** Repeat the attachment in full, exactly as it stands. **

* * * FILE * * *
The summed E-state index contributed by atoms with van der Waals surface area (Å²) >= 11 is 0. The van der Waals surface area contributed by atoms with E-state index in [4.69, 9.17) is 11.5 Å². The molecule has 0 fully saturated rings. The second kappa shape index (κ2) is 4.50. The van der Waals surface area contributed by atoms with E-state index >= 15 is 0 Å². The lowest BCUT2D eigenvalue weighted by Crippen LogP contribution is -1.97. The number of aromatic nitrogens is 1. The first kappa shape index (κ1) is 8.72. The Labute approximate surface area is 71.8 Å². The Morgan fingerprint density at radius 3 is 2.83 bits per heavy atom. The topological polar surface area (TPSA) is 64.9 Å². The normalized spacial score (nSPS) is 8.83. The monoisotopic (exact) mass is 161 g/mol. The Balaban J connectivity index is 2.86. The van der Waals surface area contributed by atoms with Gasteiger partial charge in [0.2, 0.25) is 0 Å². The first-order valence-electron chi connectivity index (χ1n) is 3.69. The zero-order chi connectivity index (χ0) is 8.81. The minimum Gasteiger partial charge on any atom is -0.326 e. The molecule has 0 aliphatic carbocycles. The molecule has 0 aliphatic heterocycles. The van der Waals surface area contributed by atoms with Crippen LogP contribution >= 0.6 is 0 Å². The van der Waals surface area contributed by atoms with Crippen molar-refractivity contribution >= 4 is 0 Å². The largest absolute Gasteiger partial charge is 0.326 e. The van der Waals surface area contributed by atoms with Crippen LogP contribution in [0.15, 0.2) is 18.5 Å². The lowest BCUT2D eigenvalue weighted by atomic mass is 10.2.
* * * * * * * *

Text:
The summed E-state index contributed by atoms with van der Waals surface area (Å²) >= 11 is 0. The van der Waals surface area contributed by atoms with E-state index in [4.69, 9.17) is 11.5 Å². The molecule has 0 fully saturated rings. The second kappa shape index (κ2) is 4.50. The van der Waals surface area contributed by atoms with E-state index >= 15 is 0 Å². The lowest BCUT2D eigenvalue weighted by Crippen LogP contribution is -1.97. The number of aromatic nitrogens is 1. The first kappa shape index (κ1) is 8.72. The Labute approximate surface area is 71.8 Å². The Morgan fingerprint density at radius 3 is 2.83 bits per heavy atom. The topological polar surface area (TPSA) is 64.9 Å². The normalized spacial score (nSPS) is 8.83. The monoisotopic (exact) mass is 161 g/mol. The Balaban J connectivity index is 2.86. The van der Waals surface area contributed by atoms with Gasteiger partial charge in [0.2, 0.25) is 0 Å². The first-order valence-electron chi connectivity index (χ1n) is 3.69. The zero-order chi connectivity index (χ0) is 8.81. The minimum Gasteiger partial charge on any atom is -0.326 e. The molecule has 0 aliphatic carbocycles. The molecule has 0 aliphatic heterocycles. The van der Waals surface area contributed by atoms with Crippen LogP contribution >= 0.6 is 0 Å². The van der Waals surface area contributed by atoms with Crippen molar-refractivity contribution >= 4 is 0 Å². The largest absolute Gasteiger partial charge is 0.326 e. The van der Waals surface area contributed by atoms with Crippen LogP contribution in [0.15, 0.2) is 18.5 Å². The lowest BCUT2D eigenvalue weighted by atomic mass is 10.2.